Use these four tips to manage your employee's notice period when he resigns
Although a resignation brings the employment contract to an end, a notice period will mean your employee isn't entitled to leave work immediately. Read on to discover what you need to consider to effectively manage your employee's notice period so his resignation doesn't affect your company's productivity.
When an employee resigns, it can be a stressful time for you as an employer. But knowing how to effectively manage this process can make things easier for you and prevent your employee's resignation from affecting company productivity.
To do this, there are certain factors you have to keep in mind…
Remember these points when dealing with employees serving their notice periods
When your employee resigns, he must work out his notice period as stated in his employment contract. That's because the notice period allows you to find a replacement and ensures a smooth hand-over. This also ensures business continues without interruption, despite your employee leaving.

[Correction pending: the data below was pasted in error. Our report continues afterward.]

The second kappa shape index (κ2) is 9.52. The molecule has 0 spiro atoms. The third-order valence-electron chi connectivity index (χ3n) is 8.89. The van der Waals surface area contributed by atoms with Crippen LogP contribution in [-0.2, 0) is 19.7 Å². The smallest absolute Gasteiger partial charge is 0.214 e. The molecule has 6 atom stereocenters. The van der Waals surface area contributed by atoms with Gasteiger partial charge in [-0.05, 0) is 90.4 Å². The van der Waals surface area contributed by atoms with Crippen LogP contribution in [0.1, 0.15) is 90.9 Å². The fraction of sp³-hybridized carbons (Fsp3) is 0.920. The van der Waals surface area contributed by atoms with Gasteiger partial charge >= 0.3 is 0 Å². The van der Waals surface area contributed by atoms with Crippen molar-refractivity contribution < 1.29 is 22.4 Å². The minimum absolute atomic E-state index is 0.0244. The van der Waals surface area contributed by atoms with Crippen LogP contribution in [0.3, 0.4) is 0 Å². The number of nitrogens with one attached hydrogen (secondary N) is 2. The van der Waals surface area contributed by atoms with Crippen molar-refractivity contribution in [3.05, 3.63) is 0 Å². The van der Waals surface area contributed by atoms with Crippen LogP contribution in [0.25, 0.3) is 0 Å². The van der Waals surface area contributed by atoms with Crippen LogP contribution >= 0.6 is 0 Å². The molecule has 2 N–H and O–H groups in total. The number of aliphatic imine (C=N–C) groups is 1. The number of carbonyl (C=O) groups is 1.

But, if the employee who's resigned wants to start his new job immediately you can agree to waive the notice period. 'You'll probably only do this if you don't need him to do a hand-over or appoint a successor,' says the Labour Law for Managers Loose Leaf Service.
Remember, if you arrange to waive your employee's notice period and not to pay notice pay, get him to sign a written agreement to avoid a possible dispute later.
If your employee resigns without giving you notice as required by law or in terms of your employment contract, he's in breach of contract and you don't have to pay him notice pay.
And don't forget, for your employee's resignation to be valid, it must be either in words or show a clear, unconditional and unambiguous intention not to carry on with the employment contract, writes FSP Business.
Keeping these factors in mind when dealing with your employee's notice period will help you manage his resignation and prevent it from affecting your company's productivity.
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